Older adults are now being enrolled in the first trial of the first experimental vaccine candidate for the COVID-19 virus. As the trial expands to include a total of 105 healthy adults, Kaiser Permanente Washington Health Research Institute (KPWHRI)’s vaccine research team will enroll 20 healthy Seattle-area participants age 71 years and older.
Another 10 participants in that age group will be enrolled at NIAID’s Vaccine Research Center clinic at the National Institutes of Health (NIH) Clinical Center in Bethesda, MD, according to a news statement from the National Institute of Allergy and Infectious Diseases (NIAID), which funds the trial. And 30 participants age 56–70 years will enroll at the NIH and Emory University in Atlanta. But no one in the 56–70-year age group will enroll at KPWHRI.
“Older adults are at high risk of serious infection,” says trial leader Lisa A. Jackson, MD, MPH, senior investigator at KPWHRI. “Expanding the age range in this trial to include them gives us the ability to get a first look quickly at the safety of the vaccine and the immune responses to it in this group.” And expanding the trial to Atlanta and Bethesda, not only Seattle, ensures that it can move forward without dependence on a single geographic location.
On March 16, KPWHRI gave the first-ever injection of an investigational vaccine against the 2019 novel coronavirus, also known as SARS-CoV-2, which causes COVID-19. Since launching the trial of the mRNA-1273 vaccine, KPWHRI has finished enrolling 28 participants age 18–55 here. Meanwhile, 17 are being enrolled at Emory University, for a total of 45 in that age group.
Study investigators, including Dr. Jackson, have conducted regular safety reviews and have not identified any significant safety issues among any participants in this younger age group. Regular safety reviews will continue as older adults are enrolled.
The vaccine was produced by Moderna, Inc. using a new process that is much faster than older methods of making vaccines. The vaccine includes a short segment of messenger RNA that is made in a lab and codes for the viral spike protein. It does not include any form of live virus, and the trial will not expose participants to the virus.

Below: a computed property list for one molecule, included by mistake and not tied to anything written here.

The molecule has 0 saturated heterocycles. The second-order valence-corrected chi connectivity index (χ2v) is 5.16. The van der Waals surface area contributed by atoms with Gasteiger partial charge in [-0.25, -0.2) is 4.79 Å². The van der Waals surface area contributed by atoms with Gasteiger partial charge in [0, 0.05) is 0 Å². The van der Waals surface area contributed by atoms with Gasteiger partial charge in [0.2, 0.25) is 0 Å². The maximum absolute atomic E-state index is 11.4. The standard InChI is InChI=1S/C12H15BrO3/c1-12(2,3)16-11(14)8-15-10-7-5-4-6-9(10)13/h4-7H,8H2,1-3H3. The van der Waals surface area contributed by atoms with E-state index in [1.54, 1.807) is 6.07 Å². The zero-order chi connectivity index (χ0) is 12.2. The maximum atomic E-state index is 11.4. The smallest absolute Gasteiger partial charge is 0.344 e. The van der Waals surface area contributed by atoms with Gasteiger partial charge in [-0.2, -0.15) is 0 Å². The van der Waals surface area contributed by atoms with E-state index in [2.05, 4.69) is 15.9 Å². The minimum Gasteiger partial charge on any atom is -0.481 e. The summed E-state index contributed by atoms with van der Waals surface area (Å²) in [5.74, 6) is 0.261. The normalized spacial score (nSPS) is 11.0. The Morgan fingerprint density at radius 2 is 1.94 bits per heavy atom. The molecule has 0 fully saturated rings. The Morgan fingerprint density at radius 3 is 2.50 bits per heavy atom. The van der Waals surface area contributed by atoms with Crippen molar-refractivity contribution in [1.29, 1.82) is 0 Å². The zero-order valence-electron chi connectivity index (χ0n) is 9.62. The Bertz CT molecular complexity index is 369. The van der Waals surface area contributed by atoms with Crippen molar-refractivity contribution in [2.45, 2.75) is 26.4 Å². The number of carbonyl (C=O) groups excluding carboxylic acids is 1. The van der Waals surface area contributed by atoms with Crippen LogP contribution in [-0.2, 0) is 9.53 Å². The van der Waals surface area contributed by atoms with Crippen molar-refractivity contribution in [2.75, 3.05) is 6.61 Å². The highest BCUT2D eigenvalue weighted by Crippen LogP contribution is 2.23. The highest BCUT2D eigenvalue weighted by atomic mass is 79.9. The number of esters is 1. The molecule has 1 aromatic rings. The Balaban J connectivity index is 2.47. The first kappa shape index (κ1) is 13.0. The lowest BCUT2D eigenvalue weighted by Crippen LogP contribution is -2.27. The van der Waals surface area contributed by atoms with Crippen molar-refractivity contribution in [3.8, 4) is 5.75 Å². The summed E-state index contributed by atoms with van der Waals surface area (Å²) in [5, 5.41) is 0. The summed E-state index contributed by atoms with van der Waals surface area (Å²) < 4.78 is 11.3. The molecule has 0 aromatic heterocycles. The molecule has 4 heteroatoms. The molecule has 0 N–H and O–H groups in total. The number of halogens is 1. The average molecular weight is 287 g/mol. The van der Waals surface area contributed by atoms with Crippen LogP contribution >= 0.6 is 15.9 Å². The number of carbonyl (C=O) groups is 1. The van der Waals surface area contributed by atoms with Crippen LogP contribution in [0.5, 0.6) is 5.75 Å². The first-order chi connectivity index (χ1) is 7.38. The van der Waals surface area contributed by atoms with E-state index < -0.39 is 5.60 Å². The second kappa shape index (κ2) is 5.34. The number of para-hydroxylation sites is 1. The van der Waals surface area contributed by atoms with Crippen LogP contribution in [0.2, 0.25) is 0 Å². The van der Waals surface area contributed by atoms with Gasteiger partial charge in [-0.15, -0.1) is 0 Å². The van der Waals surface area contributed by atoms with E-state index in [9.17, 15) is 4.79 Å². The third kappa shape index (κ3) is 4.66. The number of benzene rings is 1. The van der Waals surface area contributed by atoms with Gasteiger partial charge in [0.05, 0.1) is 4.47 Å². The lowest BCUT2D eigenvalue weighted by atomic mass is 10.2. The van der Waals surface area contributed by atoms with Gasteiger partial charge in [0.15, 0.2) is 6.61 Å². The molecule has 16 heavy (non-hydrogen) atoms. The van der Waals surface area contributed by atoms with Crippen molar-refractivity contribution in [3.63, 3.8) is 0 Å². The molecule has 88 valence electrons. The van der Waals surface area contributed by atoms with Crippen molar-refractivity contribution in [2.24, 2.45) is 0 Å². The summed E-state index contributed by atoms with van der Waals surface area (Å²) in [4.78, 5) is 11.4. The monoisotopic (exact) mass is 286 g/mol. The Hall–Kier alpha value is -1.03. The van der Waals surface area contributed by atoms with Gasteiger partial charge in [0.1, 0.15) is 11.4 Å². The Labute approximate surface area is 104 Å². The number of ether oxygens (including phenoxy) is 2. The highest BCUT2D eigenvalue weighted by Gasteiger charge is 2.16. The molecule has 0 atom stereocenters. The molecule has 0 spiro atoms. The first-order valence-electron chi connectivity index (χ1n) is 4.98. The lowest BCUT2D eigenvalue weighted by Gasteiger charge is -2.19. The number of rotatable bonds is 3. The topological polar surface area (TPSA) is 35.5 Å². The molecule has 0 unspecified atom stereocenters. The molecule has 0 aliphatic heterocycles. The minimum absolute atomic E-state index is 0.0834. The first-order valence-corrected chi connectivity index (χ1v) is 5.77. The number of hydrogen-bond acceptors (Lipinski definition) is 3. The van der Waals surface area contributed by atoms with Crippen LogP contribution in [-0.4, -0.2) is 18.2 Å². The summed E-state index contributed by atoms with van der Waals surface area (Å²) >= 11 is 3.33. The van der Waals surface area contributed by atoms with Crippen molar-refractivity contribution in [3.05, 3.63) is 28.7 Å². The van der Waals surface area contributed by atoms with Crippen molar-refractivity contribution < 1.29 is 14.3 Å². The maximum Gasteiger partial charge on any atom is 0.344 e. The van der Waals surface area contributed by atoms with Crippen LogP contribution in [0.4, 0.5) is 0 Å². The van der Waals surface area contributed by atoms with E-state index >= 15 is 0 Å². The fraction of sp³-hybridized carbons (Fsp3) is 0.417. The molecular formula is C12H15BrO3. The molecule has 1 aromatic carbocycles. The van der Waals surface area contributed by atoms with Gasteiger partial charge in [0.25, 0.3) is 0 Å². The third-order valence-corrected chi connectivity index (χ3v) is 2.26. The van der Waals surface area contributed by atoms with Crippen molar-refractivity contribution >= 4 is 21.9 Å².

The trial is a small “phase I” test in a 3-phase process examining the potential vaccine. In this phase, Dr. Jackson and other researchers at KPWHRI, Emory, and NIH are testing safety and antibody production. This phase I trial is not studying the effectiveness of the vaccine in preventing coronavirus infection. That will come at a later phase of the research. Development of a vaccine typically takes up to 18 months.
KPWHRI’s vaccine research team began preparations for the possibility of a trial as soon as they got the call on January 28. The team has expertise in conducting these kinds of trials, including testing other investigational vaccines against “swine” and “bird” flu. KPWHRI is part of the NIAID’s Infectious Diseases Clinical Research Consortium, which helps develop new and improved vaccines and therapies against infectious diseases. KPWHRI is the only one of the nation’s 9 consortium centers not housed at a university medical center.
The Gates Foundation is funding construction of factories for the 7 most promising vaccine candidates (including the Moderna vaccine in clinical trial at Kaiser Permanente, Emory, and NIH), even though they know only one will end up getting picked to move into production.
Healthy adults age 71 or older, who live or work in the Seattle area and think they might be interested in participating in this trial, can email firstname.lastname@example.org for more information. The response has already been strong, and the team may not be able to respond quickly.
To be eligible, trial participants can’t have certain health conditions that affect the immune system, and they can’t be taking medications that affect the immune system. Having met their goals for younger participants, the research teams are no longer enrolling people age 55 and younger.
By Rebecca Hughes
On March 16, 4 volunteers received an injection of an mRNA vaccine for COVID-19 in an NIH-funded trial in Seattle.
Dr. Lisa A. Jackson leads national trial to explore improving immune responses to the vaccine.
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